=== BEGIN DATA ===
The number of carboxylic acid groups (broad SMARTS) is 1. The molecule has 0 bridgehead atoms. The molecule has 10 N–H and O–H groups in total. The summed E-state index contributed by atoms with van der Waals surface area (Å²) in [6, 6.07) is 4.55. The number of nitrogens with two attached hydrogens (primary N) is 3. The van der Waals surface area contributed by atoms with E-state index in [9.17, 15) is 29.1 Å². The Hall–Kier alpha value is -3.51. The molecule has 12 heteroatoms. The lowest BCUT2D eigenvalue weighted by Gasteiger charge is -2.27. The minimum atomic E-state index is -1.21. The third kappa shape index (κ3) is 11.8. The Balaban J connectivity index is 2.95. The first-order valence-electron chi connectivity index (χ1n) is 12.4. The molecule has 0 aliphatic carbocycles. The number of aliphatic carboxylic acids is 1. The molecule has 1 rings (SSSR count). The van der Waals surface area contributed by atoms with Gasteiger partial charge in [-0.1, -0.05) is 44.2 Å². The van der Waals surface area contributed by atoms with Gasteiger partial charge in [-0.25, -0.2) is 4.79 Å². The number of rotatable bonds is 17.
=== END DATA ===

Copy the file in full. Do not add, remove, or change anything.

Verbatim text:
The number of carboxylic acid groups (broad SMARTS) is 1. The molecule has 0 bridgehead atoms. The molecule has 10 N–H and O–H groups in total. The summed E-state index contributed by atoms with van der Waals surface area (Å²) in [6, 6.07) is 4.55. The number of nitrogens with two attached hydrogens (primary N) is 3. The van der Waals surface area contributed by atoms with E-state index in [9.17, 15) is 29.1 Å². The Hall–Kier alpha value is -3.51. The molecule has 12 heteroatoms. The lowest BCUT2D eigenvalue weighted by Gasteiger charge is -2.27. The minimum atomic E-state index is -1.21. The third kappa shape index (κ3) is 11.8. The Balaban J connectivity index is 2.95. The first-order valence-electron chi connectivity index (χ1n) is 12.4. The molecule has 0 aliphatic carbocycles. The number of aliphatic carboxylic acids is 1. The molecule has 1 rings (SSSR count). The van der Waals surface area contributed by atoms with Gasteiger partial charge in [-0.1, -0.05) is 44.2 Å². The van der Waals surface area contributed by atoms with Gasteiger partial charge in [-0.25, -0.2) is 4.79 Å². The number of rotatable bonds is 17.